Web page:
Chapter 2. The Asynchronous API

In addition to synchronous API methods, Red Hat JBoss Data Grid also offers an asynchronous API that provides the same functionality in a non-blocking fashion.
The asynchronous method naming convention is similar to their synchronous counterparts, with Async appended to each method name. Asynchronous methods return a Future that contains the result of the operation.
For example, in a cache parameterized as Cache<String, String>, Cache.put(String key, String value) returns a String, while Cache.putAsync(String key, String value) returns a Future<String>.

2.1. Asynchronous API Benefits

The asynchronous API does not block, which provides multiple benefits, such as:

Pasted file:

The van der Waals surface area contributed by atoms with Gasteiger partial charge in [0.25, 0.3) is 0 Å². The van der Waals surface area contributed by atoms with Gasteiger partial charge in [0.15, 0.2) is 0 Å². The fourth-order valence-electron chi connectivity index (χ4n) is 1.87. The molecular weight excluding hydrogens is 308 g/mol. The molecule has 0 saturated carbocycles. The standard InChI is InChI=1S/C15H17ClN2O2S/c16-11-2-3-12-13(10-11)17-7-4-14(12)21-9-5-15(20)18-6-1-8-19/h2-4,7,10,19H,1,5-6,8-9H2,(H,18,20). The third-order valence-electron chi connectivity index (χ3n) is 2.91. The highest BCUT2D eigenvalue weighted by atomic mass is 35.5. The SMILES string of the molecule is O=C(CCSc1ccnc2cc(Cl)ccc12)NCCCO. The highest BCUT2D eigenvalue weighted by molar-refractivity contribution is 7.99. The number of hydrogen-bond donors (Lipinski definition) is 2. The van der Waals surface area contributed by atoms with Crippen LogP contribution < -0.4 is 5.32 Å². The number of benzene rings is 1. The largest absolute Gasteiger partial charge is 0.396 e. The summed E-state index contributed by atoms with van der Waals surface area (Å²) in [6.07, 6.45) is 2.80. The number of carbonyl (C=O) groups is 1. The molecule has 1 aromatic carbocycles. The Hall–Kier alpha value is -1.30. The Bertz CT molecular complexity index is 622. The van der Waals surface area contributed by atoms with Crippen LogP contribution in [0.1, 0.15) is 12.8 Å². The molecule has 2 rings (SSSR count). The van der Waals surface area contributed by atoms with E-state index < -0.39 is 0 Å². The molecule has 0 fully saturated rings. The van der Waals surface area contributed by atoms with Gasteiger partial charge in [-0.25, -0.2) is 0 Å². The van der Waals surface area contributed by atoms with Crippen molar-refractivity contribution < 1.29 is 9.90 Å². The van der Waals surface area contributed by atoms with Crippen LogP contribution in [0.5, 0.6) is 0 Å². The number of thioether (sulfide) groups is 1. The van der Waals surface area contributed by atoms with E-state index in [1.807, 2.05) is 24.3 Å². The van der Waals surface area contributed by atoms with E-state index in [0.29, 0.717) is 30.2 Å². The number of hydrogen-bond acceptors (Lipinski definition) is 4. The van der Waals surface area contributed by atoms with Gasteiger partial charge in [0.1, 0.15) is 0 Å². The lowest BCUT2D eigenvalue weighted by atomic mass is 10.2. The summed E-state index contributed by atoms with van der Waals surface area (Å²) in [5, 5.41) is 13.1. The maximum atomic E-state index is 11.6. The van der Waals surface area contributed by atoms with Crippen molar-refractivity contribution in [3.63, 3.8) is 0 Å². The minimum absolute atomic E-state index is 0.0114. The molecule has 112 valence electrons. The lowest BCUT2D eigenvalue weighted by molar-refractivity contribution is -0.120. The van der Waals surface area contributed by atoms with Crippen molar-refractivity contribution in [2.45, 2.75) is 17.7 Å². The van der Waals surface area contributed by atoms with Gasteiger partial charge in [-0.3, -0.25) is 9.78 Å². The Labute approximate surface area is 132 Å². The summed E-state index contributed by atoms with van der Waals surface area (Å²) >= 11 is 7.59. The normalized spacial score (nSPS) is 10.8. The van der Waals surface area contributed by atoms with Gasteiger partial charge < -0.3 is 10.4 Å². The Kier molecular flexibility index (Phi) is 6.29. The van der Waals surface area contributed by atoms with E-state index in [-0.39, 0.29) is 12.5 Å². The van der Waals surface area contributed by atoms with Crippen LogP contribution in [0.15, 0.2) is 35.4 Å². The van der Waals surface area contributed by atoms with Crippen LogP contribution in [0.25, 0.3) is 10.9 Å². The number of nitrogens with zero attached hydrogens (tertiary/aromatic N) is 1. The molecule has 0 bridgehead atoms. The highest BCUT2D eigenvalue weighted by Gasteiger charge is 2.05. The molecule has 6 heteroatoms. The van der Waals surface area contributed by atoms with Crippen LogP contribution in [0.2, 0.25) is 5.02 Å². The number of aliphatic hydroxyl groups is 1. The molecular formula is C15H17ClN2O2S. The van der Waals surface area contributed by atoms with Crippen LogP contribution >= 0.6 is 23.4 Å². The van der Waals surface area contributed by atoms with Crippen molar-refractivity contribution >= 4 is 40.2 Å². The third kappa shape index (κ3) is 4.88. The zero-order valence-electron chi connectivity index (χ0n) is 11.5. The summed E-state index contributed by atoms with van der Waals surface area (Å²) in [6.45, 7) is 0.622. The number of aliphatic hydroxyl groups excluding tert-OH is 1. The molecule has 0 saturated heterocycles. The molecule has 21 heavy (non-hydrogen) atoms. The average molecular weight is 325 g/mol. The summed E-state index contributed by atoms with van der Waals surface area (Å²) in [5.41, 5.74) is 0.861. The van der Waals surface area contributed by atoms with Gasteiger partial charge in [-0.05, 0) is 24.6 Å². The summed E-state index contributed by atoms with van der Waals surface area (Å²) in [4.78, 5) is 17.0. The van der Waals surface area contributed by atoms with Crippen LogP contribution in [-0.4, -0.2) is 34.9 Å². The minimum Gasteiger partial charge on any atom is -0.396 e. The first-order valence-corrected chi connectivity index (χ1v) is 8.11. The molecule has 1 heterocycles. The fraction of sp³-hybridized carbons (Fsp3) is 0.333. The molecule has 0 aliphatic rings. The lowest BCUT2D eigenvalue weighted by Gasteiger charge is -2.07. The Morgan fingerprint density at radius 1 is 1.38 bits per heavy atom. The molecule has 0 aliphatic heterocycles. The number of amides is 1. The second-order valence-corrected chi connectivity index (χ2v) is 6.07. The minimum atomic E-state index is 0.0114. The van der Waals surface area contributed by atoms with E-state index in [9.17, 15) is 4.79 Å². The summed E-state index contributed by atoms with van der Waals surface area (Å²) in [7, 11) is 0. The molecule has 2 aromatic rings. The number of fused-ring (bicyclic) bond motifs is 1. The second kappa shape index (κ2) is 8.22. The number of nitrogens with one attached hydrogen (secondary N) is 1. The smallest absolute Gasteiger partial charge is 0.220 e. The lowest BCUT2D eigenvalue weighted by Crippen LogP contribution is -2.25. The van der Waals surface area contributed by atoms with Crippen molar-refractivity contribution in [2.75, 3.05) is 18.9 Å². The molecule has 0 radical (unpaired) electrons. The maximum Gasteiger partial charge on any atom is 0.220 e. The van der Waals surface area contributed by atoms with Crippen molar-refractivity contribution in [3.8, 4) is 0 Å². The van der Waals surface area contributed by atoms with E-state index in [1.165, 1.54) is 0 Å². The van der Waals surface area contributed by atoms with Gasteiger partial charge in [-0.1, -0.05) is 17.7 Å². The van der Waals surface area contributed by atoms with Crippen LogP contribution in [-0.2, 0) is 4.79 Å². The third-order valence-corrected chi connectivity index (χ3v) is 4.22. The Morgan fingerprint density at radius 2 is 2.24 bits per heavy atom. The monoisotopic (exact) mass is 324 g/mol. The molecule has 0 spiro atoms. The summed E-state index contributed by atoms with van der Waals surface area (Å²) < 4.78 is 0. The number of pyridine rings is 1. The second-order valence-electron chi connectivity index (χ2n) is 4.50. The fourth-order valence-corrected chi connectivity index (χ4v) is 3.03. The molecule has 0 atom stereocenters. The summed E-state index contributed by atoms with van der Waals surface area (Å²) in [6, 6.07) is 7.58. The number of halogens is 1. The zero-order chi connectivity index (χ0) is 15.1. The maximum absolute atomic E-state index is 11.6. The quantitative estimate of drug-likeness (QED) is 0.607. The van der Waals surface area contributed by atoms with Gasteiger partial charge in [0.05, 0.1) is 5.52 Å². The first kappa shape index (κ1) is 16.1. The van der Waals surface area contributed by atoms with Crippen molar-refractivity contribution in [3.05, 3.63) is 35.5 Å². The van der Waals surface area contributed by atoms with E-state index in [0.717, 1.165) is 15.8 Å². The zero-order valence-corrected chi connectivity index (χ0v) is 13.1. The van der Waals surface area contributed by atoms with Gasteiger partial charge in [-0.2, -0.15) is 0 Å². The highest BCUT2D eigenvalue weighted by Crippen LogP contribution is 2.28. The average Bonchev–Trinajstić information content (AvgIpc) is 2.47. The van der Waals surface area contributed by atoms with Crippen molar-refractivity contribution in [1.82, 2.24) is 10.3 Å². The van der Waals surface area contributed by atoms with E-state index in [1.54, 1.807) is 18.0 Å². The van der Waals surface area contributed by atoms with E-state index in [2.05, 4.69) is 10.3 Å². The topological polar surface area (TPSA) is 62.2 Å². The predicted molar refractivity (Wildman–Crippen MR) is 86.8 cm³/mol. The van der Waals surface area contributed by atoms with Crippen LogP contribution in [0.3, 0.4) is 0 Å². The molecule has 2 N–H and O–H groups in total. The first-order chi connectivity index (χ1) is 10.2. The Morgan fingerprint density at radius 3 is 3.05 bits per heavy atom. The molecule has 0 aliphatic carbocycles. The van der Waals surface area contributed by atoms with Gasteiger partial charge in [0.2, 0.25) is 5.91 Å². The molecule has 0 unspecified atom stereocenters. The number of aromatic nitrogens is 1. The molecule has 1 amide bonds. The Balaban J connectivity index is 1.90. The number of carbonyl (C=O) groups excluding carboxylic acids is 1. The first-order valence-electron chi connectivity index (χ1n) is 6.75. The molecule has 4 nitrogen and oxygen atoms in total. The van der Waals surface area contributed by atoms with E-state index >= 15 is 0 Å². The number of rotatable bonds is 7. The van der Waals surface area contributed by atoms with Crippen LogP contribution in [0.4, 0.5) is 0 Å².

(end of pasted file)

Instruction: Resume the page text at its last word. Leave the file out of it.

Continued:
• The guarantee of synchronous communication, with the added ability to handle failures and exceptions.
  • Not being required to block a thread's operations until the call completes.
These benefits allow you to better harness the parallelism in your system, for example:

Example 2.1. Using the Asynchronous API

Set<Future<?>> futures = new HashSet<Future<?>>();
futures.add(cache.putAsync("key1", "value1"));
futures.add(cache.putAsync("key2", "value2"));
futures.add(cache.putAsync("key3", "value3"));
In the example, The following lines do not block the thread as they execute:
  • futures.add(cache.putAsync(key1, value1));
  • futures.add(cache.putAsync(key2, value2));
  • futures.add(cache.putAsync(key3, value3));
The remote calls from the three put operations are executed in parallel. This is particularly useful when executed in distributed mode.